Wednesday, August 10

Well, now what?

A friend recently asked me how I transitioned from the In8 program (an 8-week weight loss/lifestyle change program I did last year) to a “normal” lifestyle.

Good question.

When I enrolled in the In8 program I was fully committed to it. I attended all the sessions, worked out the required 5 times a week, counted my calories and drank my water. I was a model student.

Well, with the exception of continuing my coffee habit. Oh, and the occasional glass of wine. And, come to think of it, I never really did get into the meditation thing. (I was supposed to meditate once daily for stress relief.)

Okay, so, except for the coffee, wine and mediating, I was great. (What can I say? No one’s perfect.)

But then, before I knew it, the program ended and I was on my own.

My first thought was, “THANK GOD THAT’S OVER! No more checking in with the In8 staff. I’m throwing away that stupid piece of paper that says how much and of what I am allowed to eat and I’m definitely not drinking any more of that UltraMeal stuff. Woo hoo!!”

Without someone watching over me, I was free. That’s the good news, and the bad news. Now that I was only accountable to myself what was I going to do?

It’s been a little over a year since my 8-week program and I’m happy to report, I’ve kept most of the weight off. (I’ve only gained four pounds back.)

The journey’s been full of highs and lows and I’ve learned a lot.

Here’s are my key lessons for managing the transition from a structured lifestyle change program to your new “normal” life.

1) Know thyself.

First and foremost you have to find things that fit with your tastes, time constraints and personality.

For example, one of the tenets of the program is to eat breakfast. I hate eating in the morning. I’d rather sit quietly with my coffee until about 10:00 am. However, I realized that if I don’t eat something I’m starving by 10:30, at which point I’m more likely to reach for something unhealthy. As a compromise, I eat light. A protein bar, small bowl of cereal or some oatmeal works for me. It’s enough to fuel my body but not so much that it completely repulses me.

Another example of knowing thyself, relates to working out.

I am a pleaser. I don’t like to let people down. Unless of course that person is me. I will renege on promises made to myself in a heartbeat, but every other human on the planet, no way.

Recognizing this, I decided to continue working out with Marq, the personal trainer with the In8 program. Knowing that I have a scheduled workout with him gets me to the gym. Or more accurately, my insatiable need to be liked gets me to the gym. If I stood Marq up he wouldn’t like me and that would kill me. Not to mention that that would be rude and the second most important thing to me is being polite.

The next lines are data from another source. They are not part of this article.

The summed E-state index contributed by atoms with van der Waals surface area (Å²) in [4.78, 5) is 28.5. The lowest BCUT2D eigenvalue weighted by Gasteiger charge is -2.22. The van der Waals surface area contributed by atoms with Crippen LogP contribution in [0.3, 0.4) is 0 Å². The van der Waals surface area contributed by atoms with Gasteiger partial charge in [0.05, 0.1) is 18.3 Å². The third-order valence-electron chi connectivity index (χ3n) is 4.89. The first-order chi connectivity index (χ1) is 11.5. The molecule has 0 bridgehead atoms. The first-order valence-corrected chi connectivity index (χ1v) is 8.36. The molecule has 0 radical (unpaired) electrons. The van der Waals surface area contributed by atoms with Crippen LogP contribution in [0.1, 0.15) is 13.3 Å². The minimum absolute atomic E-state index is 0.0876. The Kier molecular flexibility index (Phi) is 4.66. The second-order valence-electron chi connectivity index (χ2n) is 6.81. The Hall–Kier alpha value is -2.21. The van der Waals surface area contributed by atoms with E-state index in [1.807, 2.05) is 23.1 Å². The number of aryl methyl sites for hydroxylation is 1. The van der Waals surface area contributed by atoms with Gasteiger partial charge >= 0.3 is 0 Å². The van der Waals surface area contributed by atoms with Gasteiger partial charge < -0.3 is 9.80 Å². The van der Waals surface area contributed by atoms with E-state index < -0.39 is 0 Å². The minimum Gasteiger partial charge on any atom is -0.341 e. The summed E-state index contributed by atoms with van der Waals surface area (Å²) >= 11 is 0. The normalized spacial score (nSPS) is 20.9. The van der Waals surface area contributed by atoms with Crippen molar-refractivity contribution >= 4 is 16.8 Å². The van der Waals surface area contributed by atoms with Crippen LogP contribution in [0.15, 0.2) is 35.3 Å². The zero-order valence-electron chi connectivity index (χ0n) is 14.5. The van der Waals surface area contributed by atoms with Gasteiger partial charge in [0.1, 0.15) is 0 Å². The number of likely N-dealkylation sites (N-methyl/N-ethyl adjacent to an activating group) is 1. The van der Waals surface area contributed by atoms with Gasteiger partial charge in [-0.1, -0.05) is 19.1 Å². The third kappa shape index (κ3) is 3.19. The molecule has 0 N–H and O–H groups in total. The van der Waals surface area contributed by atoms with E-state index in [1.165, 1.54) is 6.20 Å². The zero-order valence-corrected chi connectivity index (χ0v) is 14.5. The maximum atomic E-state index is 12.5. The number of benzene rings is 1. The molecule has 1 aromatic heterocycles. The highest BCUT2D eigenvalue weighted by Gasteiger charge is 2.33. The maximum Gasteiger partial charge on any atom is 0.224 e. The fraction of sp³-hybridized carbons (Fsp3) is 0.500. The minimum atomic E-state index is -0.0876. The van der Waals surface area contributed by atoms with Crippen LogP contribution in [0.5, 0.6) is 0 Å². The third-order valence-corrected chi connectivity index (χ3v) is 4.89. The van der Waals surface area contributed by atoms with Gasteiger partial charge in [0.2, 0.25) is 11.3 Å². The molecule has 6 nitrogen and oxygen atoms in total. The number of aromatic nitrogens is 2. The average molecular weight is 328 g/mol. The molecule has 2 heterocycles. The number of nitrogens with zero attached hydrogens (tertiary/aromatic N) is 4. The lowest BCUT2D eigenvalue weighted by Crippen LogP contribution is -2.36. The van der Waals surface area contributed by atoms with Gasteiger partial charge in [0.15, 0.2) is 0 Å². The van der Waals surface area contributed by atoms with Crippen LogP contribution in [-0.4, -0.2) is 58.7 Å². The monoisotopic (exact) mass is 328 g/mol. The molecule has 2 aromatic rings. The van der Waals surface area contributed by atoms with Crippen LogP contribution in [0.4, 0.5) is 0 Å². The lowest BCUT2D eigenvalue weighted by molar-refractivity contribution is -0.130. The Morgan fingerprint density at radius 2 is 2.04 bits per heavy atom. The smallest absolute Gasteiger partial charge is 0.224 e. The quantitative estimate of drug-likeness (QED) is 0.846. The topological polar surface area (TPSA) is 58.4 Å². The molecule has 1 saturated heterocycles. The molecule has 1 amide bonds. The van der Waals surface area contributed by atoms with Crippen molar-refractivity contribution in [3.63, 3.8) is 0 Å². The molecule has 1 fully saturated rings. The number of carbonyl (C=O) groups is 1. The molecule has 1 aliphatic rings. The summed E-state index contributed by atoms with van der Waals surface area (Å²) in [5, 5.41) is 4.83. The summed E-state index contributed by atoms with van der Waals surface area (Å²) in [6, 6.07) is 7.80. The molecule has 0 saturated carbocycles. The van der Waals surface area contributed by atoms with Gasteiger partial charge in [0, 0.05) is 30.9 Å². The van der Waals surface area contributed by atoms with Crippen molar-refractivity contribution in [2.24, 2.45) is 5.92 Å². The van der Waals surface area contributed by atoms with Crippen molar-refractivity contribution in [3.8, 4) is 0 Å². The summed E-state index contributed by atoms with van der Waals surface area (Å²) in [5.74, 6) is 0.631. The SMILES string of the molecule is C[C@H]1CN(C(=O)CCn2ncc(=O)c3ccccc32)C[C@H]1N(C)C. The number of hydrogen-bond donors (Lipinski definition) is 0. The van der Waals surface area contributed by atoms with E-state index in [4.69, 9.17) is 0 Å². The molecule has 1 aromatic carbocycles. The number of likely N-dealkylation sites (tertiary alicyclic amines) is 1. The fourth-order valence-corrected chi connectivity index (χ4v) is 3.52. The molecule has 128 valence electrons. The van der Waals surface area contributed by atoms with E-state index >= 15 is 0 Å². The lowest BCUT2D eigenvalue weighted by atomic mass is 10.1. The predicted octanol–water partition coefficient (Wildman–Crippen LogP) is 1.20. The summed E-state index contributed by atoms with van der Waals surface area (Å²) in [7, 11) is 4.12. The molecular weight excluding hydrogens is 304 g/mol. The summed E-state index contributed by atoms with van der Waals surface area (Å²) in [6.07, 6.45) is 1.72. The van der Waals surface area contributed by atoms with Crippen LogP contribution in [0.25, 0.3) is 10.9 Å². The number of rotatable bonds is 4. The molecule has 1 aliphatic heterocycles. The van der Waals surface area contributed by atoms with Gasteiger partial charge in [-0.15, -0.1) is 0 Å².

Don’t let people down and be nice. That’s my mantra.

Tapping into this piece of insight about myself has resulted in maintaining my twice-weekly workouts for over a year. I only miss a workout if I’m out of town or sick.

If you’re self- motivated, great. But if you’re struggling with maintaining your workout routine, find a gym buddy or hire a trainer. Having someone else push you to be accountable is a good thing.

2) Snack your way to good health.

I never used to snack, but one of principals of the program is to eat five small meals a day as this allows your body to maintain an even blood sugar level.

Now my house is stocked with healthy snacks. There’s always a bowl of nuts on the kitchen counter, protein bars in the pantry and fruit and yogurt in the fridge. When I get a little hungry, instead of saying, “I’ll just wait until dinner,” I grab a light snack. It keeps me satisfied and prevents me from overeating at the next meal.

3) Planning is a necessary evil.

I don’t think it’s a coincidence that “plan” is a four-letter word. People hate it. And here’s the dirty truth. You have to plan ahead to maintain a healthy lifestyle.

If you wait to think about what to make for dinner when you come home from work, you’re sunk. Most likely you’ll go out to eat or order take-out. And those options tend to be higher in fat and calories than what you’d cook at home.

I plan out my weekly menu on Sunday, taking into account any family evening activities, and then I shop for all the ingredients. The weekly menu sits on my recipe stand next to the stove, so there’s no guesswork. On Monday I look at the menu, grab the ingredients and make dinner. Easy breezy.

Planning ahead is necessary for your workouts too. Like planning dinner on the fly, trying to grab a quick workout when it fits into your schedule is a disaster. Schedule those ahead of time. I’ve found that keeping my workouts at the same time every week helps me stick to them. Knowing that Tuesday and Friday mornings are blocked out for exercise, I plan other activities around those times.

4) Be calorie conscious

While I don’t track my daily calories any more, I am aware of high-calorie foods and I choose lighter versions.

For example, creamy salad dressings are loaded with fat and therefore calories, so I choose oil-based instead. Grilled or baked meat is better than deep-fried. Low-fat dairy products are better than full-fat versions.

When dining out, if I’m unsure of a meal I’ll Google its calorie count. CalorieKing is a great web site for calorie information.

5) Splurge a little

There’s nothing wrong with indulging on occasion. Food is good! That’s why we love it. So go a little crazy, and then get back on track.

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